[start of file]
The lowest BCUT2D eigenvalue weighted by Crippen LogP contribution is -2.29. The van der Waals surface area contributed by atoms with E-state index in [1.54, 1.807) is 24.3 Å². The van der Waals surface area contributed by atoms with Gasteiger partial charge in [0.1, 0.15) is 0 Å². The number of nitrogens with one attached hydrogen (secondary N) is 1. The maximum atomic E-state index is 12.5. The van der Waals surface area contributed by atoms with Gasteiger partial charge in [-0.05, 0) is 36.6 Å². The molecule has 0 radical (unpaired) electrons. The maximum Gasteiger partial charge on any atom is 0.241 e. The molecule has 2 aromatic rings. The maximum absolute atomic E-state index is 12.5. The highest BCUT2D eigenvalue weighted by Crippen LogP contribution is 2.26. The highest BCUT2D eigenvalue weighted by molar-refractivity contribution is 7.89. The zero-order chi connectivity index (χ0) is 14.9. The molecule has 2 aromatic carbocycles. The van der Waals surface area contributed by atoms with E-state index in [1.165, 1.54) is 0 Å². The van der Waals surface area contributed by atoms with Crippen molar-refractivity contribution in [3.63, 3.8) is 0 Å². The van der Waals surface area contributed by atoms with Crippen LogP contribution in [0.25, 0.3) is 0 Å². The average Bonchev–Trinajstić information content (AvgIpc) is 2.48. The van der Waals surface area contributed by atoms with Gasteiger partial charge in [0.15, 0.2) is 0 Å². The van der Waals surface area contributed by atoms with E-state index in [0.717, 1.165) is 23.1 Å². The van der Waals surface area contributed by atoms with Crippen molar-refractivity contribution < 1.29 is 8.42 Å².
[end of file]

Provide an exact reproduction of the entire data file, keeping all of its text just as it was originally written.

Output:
The lowest BCUT2D eigenvalue weighted by Crippen LogP contribution is -2.29. The van der Waals surface area contributed by atoms with E-state index in [1.54, 1.807) is 24.3 Å². The van der Waals surface area contributed by atoms with Gasteiger partial charge in [0.1, 0.15) is 0 Å². The number of nitrogens with one attached hydrogen (secondary N) is 1. The maximum atomic E-state index is 12.5. The van der Waals surface area contributed by atoms with Gasteiger partial charge in [-0.05, 0) is 36.6 Å². The molecule has 0 radical (unpaired) electrons. The maximum Gasteiger partial charge on any atom is 0.241 e. The molecule has 2 aromatic rings. The maximum absolute atomic E-state index is 12.5. The highest BCUT2D eigenvalue weighted by Crippen LogP contribution is 2.26. The highest BCUT2D eigenvalue weighted by molar-refractivity contribution is 7.89. The zero-order chi connectivity index (χ0) is 14.9. The molecule has 2 aromatic carbocycles. The van der Waals surface area contributed by atoms with E-state index in [1.165, 1.54) is 0 Å². The van der Waals surface area contributed by atoms with Crippen molar-refractivity contribution in [3.63, 3.8) is 0 Å². The van der Waals surface area contributed by atoms with Crippen LogP contribution in [0.25, 0.3) is 0 Å². The average Bonchev–Trinajstić information content (AvgIpc) is 2.48. The van der Waals surface area contributed by atoms with Gasteiger partial charge in [0.15, 0.2) is 0 Å². The van der Waals surface area contributed by atoms with E-state index in [0.717, 1.165) is 23.1 Å². The van der Waals surface area contributed by atoms with Crippen molar-refractivity contribution < 1.29 is 8.42 Å².